Whereas aggregation relationships are expressed on the level of document components, links are defined on the hyperlink view spanned over all component levels. Uni- and bidirectional typed hyperlinks based on the standards XLink, XPath and XPointer are allowed.
The document model aims at modeling adaptivity by attaching metadata describing adaptive behavior to components on each abstraction level.
Firstly, adaptation is required on the level of media components in order to consider various client capabilities or other technical preferences by providing alternative media instances with varying quality. Secondly, on the level of content units the number, type and arrangement of inserted media components can be adjusted. Thirdly, adaptation of document components concerns the whole component hierarchy resulting in different variations of component trees for different users and devices. Finally, adaptation on the hyperlink view enables to define personalized navigation structures.
In order to define adaptive behavior each component definition may include a number of variants. As an example, the definition of an image object component might include two variations, one for color and another for monochrome displays. Similarly, the number, structure and arrangement of subcomponents within a document component could also have different variants according to a certain adaptation aspect. The decision, which alternative is chosen and inserted into the current Web presentation is always made during document generation by a corresponding transformer (e.g. an XSLT stylesheet) implementing a certain selection method parametrized by the current user model. At authoring time the creator of a Web application selects the appropriate adaptation method from a repertoire of such methods. This separation of describing component variants (in the component itself) and adaptation logic (in transformers) allows the reuse of a given component in different adaptation scenarios.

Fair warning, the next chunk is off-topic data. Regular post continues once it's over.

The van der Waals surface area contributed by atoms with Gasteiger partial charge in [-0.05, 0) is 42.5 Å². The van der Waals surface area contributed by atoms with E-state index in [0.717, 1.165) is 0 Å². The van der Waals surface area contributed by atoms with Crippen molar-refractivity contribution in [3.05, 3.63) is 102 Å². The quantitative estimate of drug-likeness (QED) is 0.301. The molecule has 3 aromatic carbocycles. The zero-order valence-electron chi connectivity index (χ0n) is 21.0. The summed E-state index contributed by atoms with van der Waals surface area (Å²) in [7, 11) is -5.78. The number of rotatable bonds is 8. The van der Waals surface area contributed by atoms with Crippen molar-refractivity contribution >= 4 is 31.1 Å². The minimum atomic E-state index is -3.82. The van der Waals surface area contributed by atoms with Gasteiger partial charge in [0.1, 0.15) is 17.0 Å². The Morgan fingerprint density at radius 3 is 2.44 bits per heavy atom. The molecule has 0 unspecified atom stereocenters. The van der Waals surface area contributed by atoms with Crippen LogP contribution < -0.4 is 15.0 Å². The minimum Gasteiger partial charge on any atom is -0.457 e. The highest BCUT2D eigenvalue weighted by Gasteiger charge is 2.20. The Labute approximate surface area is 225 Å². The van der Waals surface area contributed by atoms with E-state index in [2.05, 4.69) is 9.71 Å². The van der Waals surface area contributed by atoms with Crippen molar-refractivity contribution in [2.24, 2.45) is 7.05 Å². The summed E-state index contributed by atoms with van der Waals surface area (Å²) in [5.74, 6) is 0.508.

Document generation is based on a stepwise pipeline concept in order to achieve code reuse and higher performance through caching mechanisms. In the beginning, a complex document according to the proposed model is dynamically assembled from a component repository according to a user's request. It contains information about subcomponents to be included and metadata describing adaptation rules. All possible presentation forms of the component concerning content, layout, and structure are encapsulated. Depending on the current user model - which comprises both the user's semantic preferences and her client's technical capabilities - it is subdued to a series of transformations. Each step considers a certain aspect of adaptation by performing conversions to the document (selection and configuration of components). Finally, a Web document in a specific output format (HTML, WML etc.) is generated. Figure 2 depicts a possible pipeline with three steps, namely adaptation to a client class, to semantic user preferences and lastly to specific technical capabilities. The document generator was realized on the basis of the pipeline-based publishing framework Cocoon.
This work introduces a component-based document model for dynamic, adaptive Web applications. Fine-granular components on different abstraction layers are defined in order to support flexible reuse during page composition and effective generation of adaptive Web documents.
Future work includes the refinement of metadata schemas for representing user models and client information. A detailed performance analysis of the pipeline-based document generation is also to be done. Another activity will focus on the authoring process, especially on the adoption of existing hypermedia design models for adaptive, component-based Web sites. Furthermore, a component repository for storing, retrieving, configuring, and publishing adaptive content components needs to be designed and implemented.